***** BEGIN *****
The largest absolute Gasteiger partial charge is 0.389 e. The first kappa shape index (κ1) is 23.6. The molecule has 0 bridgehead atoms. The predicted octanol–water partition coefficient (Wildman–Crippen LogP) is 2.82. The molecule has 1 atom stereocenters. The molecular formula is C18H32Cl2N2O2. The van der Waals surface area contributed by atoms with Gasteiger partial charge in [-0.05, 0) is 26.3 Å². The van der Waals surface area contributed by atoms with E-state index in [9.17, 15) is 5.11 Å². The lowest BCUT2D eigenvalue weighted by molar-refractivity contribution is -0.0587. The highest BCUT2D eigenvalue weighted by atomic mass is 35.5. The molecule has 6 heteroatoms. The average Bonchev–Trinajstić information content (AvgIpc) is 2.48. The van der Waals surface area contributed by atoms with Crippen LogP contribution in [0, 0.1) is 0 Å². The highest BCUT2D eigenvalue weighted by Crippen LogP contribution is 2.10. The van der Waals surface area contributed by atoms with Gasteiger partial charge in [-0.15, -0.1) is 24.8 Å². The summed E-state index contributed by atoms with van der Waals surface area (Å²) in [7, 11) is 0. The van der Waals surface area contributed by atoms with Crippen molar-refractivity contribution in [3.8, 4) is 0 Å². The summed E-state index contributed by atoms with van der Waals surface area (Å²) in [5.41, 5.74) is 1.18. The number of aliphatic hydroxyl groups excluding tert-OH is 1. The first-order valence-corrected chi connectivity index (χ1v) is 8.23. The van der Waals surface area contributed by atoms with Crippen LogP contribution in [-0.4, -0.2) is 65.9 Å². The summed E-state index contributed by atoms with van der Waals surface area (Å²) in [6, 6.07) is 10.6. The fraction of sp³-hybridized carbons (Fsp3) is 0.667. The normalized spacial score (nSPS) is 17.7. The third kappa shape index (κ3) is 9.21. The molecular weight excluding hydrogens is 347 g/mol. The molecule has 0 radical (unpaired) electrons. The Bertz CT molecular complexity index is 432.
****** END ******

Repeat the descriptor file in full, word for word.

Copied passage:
The largest absolute Gasteiger partial charge is 0.389 e. The first kappa shape index (κ1) is 23.6. The molecule has 0 bridgehead atoms. The predicted octanol–water partition coefficient (Wildman–Crippen LogP) is 2.82. The molecule has 1 atom stereocenters. The molecular formula is C18H32Cl2N2O2. The van der Waals surface area contributed by atoms with Gasteiger partial charge in [-0.05, 0) is 26.3 Å². The van der Waals surface area contributed by atoms with E-state index in [9.17, 15) is 5.11 Å². The lowest BCUT2D eigenvalue weighted by molar-refractivity contribution is -0.0587. The highest BCUT2D eigenvalue weighted by atomic mass is 35.5. The molecule has 6 heteroatoms. The average Bonchev–Trinajstić information content (AvgIpc) is 2.48. The van der Waals surface area contributed by atoms with Crippen LogP contribution in [0, 0.1) is 0 Å². The highest BCUT2D eigenvalue weighted by Crippen LogP contribution is 2.10. The van der Waals surface area contributed by atoms with Gasteiger partial charge in [-0.15, -0.1) is 24.8 Å². The summed E-state index contributed by atoms with van der Waals surface area (Å²) in [7, 11) is 0. The van der Waals surface area contributed by atoms with Crippen molar-refractivity contribution in [3.8, 4) is 0 Å². The summed E-state index contributed by atoms with van der Waals surface area (Å²) in [5.41, 5.74) is 1.18. The number of aliphatic hydroxyl groups excluding tert-OH is 1. The first-order valence-corrected chi connectivity index (χ1v) is 8.23. The van der Waals surface area contributed by atoms with Crippen LogP contribution in [-0.4, -0.2) is 65.9 Å². The summed E-state index contributed by atoms with van der Waals surface area (Å²) in [6, 6.07) is 10.6. The fraction of sp³-hybridized carbons (Fsp3) is 0.667. The normalized spacial score (nSPS) is 17.7. The third kappa shape index (κ3) is 9.21. The molecular weight excluding hydrogens is 347 g/mol. The molecule has 0 radical (unpaired) electrons. The Bertz CT molecular complexity index is 432.